The Wind of Destiny

“We are living in a storm where a hundred contradictory elements collide; debris from the past, scraps of the present, seeds of the future, swirling, combining, separating under the imperious wind of destiny.”

These words of a poet, published in a French literary journal more than a century ago, still seem exactly right, especially tomorrow night, New Year’s Eve.

Lift a glass. Celebrate. Bathe in the air of possibilities. Where will the imperious wind take you this year?

Wishing you all good things in 2012.

Comments welcome and edited to include first names only, and website, if provided; never your email. Photo credit: vitaminsea.com. Quote by Adolphe Retté, La Plume, March 1, 1898



The Good, the Bad, and the Unclear

What went well these past twelve months, and what could have gone better? I’m supposed to ask myself this every quarter—it’s in the plan!—but that part of the plan, two years running now, has fizzled. Still, it’s not too late:

1.  TIME

On a good day, I can look up and be amazed that five hours have slipped by. But  I may not have produced much, as it can take me multiple iterations to figure something out. I hate this about my writing. And yes, I do know people who get it right the very first time. (Okay, only two people. And yes, they are MacArthur prize winners.)

2.  VOICE

But hey, not for nothing, all those hours this work-a-day writer has put in, for at least I have established a voice for this blog. That’s one part of the plan that went well. If you say soulofaword, you mean me.

3.  THE VISUAL

Every post, including this one, comes with photographs (part of the plan). And, as was true from the very beginning, trawling the photo sites and picking the pictures continues to be a pleasure.  It’s like accessorizing. The hard part—the writing—is done, and now we get to pick the shoes.

4.  COMPLEXITY

My sense is that these posts are growing in complexity, both in content and in language. This was not in the plan. Is this a good thing? A bad thing?  I’m not sure yet, but I will say that complexity doesn’t add to the ease or speed of the undertaking. And it takes up time that should be spent on other things, like the business of blogging.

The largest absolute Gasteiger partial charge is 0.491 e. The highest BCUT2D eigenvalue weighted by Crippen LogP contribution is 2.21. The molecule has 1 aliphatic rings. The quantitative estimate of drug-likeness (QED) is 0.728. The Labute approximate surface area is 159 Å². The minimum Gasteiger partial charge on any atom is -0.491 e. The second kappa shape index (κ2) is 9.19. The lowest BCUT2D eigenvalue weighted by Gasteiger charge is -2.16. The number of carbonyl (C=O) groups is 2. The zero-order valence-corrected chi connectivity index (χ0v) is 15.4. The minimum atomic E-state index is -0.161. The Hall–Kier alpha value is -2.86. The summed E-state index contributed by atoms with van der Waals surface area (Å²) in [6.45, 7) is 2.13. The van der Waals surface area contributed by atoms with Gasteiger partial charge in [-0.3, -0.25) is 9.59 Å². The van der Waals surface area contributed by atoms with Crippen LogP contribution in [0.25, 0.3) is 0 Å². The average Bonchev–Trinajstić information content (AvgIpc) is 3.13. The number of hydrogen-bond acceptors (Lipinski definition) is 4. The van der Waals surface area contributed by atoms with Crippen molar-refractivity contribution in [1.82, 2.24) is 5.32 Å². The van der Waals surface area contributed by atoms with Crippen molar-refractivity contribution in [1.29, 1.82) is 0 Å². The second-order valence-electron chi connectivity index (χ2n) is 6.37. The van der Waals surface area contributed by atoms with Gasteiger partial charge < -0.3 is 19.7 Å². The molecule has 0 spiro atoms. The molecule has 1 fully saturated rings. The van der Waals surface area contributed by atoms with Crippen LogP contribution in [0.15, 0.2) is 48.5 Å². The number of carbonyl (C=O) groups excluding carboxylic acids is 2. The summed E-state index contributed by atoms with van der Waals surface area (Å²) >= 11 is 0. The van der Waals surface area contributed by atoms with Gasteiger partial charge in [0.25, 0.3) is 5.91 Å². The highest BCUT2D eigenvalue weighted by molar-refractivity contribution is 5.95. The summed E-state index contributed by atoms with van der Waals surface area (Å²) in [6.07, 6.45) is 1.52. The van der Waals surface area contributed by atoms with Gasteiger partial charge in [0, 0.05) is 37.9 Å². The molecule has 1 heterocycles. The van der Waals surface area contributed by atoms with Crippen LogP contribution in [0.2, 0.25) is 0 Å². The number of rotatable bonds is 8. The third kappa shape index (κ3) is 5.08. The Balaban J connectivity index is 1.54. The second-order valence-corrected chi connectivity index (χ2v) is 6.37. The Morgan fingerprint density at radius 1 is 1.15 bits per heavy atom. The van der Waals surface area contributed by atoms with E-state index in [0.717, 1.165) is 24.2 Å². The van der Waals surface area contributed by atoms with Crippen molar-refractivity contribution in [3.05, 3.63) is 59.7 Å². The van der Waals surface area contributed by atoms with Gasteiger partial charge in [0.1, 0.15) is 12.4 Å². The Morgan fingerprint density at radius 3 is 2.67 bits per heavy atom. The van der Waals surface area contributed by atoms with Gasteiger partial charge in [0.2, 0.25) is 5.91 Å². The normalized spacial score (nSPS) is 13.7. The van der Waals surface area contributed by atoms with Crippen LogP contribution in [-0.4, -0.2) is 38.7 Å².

5.  THE LISTS

The stories are one thing, and people have their favorites, but many of the most popular posts here deliver information in neat, tidy lists and/or have titles that begin “How to . . . ” What to make of this?  Are my readers pressed for time? Are they looking for instruction? Do they prefer to graze, not read?  And from a writer’s point of view, is it easier or more difficult to use this form?

These are some of the questions I’ll be answering as I make my year-end plan. For now, though, I’m off to gather the hard data, another something I’ve left for the very last moment, but oh well, it’s not too late.

Comments welcome and edited to include first names only, and website, if provided; never your email. Photo credit – Giacomo Lorenzo.

Open to Interpretation

We who write the words can entertain, confound, confirm—anything can be concluded from what we say, intended or not. Sometimes I forget this. Recently, however, I got a reminder, courtesy of a party game devised for the amusement of our guests.

At the heart of it were ornaments labeled specifically for each person, but by description, not name. The glittering and tasseled things were scattered throughout the house, and in between eating, drinking, and talking, the idea was for each guest to find his or her own and claim it.

Future poet laureate. Fresh from the hell, and better than ever. Most gracious woman in the room.

There were 120 in all, an array of miniature pickles, handbags, shoes, polka dots, petit fours, orbs, olives . . . It was remarkable to see who took what, spirits rising, and before long baubles hung from buttonholes and strands of pearls.

“Is this mine? Is this it?” What was not said, the implied question “How is it that you think this of me?”. 

Most beautiful woman in the world was coveted. So was the mock: Our boys, your girls, finished.

No one claimed Wicked gossip, reliably dispensed, but a few people wanted to meet that person.

And the competition was positively fierce for Get naked and light up a joint. (The ultimate taker proved his chops with the observation that I had the order wrong: first the joint, then the naked.)

Future mayor. The one I call when I’m in trouble. If only my hips could move like yours.

I was surprised at how much explaining I had to do. I thought people would recognize themselves. Some tags had direct quotes, no less. And though I knew there might be multiple contenders for things, to me, there was only one best answer.

Who’s a queen? Who’s a visionary? Wasn’t it obvious? And how about married to a peach? Apparently there was room enough on that one to drive a convertible straight through.

It probably shouldn’t have been a surprise that my guests wouldn’t necessarily see themselves as I saw them. But it was also a reminder to me: readers don’t always read things the way we intend them.  Five words—or even fifty thousand—and a reader will conclude as he chooses.